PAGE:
Pa. Judge: Bad Faith Case Severed, Jury To Hear Common Law Bad Faith Claims

Pennsylvania’s Westmoreland County Court of Common Pleas has denied a motion to stay of discovery in a bad faith case pending completion of a UIM case but has also ordered severance of trial of the bad faith claims under which common law bad faith claims will be tried by a jury, and statutory bad faith claims will be tried by the judge.

In Madeja v. State Farm Mutual Automobile Ins. Co., No. 5493 of 2016 (C.P. Westmoreland Co. April 11, 2017 Scherer, J.), the plaintiffs advanced both common law bad faith claims and statutory bad faith claims. The trial court ordered those claims severed from the underlying UIM claim. In a bit of a quirk, however, the court ruled that depending on the verdict returned on the UIM claim the common law bad faith claims would be heard with the same jury that determined the UIM claim while the court would hear the statutory bad faith claim on a non-jury basis.

Editor’s Note:
The trial court order in this case points out the somewhat unique nature of bad faith law in Pennsylvania — it is a two-headed creature with both a common law component and a statutory law component. In this writer’s experience, trials of both statutory and common law bad faith claims are not the norm — statutory bad faith claims are usually singly tried to the bench in state court. The court order in question sets up for a potentially unruly and cumbersome bad faith trail, given the likelihood of overlapping evidence presented on the common law and statutory bad faith claims. The Court might streamline the process by simply taking evidence in a single bad faith proceeding and then letting the jury render a verdict on the common law claims, with the Court issuing a decision on the statutory bad faith claims.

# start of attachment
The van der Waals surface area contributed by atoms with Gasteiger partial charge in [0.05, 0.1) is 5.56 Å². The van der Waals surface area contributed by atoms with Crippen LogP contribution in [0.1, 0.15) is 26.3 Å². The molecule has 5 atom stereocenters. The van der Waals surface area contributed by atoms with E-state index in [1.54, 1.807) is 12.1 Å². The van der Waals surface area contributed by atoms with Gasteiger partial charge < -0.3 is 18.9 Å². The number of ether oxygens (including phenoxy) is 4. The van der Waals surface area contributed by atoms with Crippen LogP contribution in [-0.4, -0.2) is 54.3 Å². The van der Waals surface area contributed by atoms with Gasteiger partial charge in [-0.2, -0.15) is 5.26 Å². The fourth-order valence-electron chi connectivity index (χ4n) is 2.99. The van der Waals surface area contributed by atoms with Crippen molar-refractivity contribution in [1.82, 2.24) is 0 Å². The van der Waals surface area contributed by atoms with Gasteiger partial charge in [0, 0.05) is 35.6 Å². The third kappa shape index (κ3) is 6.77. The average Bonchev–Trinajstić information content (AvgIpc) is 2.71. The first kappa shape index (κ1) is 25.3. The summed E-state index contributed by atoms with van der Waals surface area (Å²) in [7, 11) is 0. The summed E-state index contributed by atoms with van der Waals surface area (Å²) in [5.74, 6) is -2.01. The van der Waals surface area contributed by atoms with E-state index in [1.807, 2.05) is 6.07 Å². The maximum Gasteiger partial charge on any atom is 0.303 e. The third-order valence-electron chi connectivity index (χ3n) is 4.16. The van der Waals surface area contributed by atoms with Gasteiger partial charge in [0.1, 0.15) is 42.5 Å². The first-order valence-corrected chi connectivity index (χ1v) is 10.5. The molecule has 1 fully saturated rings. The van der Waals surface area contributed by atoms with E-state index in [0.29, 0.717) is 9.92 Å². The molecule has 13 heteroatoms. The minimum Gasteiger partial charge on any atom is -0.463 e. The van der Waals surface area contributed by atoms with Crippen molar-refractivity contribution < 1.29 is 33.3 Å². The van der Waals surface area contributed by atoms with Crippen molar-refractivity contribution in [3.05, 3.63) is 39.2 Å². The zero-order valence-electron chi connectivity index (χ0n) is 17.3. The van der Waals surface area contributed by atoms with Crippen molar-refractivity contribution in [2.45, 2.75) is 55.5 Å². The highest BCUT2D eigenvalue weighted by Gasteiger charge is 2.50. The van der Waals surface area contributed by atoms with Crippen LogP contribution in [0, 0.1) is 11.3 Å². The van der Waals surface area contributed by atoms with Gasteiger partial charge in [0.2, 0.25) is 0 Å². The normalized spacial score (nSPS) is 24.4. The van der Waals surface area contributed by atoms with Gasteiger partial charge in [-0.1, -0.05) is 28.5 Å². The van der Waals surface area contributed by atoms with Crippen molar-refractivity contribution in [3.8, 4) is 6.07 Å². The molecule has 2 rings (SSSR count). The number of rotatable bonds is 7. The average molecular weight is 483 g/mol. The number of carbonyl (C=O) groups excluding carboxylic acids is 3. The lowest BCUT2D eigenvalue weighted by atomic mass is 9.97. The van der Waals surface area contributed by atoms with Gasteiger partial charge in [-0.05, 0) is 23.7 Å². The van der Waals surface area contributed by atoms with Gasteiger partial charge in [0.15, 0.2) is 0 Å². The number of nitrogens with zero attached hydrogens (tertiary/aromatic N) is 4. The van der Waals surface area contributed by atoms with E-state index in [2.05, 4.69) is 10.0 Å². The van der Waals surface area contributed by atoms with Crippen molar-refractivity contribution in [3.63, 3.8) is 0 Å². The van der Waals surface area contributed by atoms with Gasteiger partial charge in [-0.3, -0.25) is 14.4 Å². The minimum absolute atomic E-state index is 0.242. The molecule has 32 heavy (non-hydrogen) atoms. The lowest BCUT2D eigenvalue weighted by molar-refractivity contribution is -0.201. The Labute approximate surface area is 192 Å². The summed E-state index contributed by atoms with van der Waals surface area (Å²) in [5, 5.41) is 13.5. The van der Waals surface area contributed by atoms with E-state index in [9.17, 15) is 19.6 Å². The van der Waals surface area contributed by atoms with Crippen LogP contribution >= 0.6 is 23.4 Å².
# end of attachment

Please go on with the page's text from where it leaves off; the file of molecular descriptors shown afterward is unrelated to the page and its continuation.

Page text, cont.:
The ruling could serve as an incentive to the plaintiffs’ bar to not only plead common law bad faith claims but seek trial of those claims in an effort to work around what has traditionally been the province of the trial judge in bad faith cases.

Charles E. Haddick, Jr.
blog: badfaithadvisor.com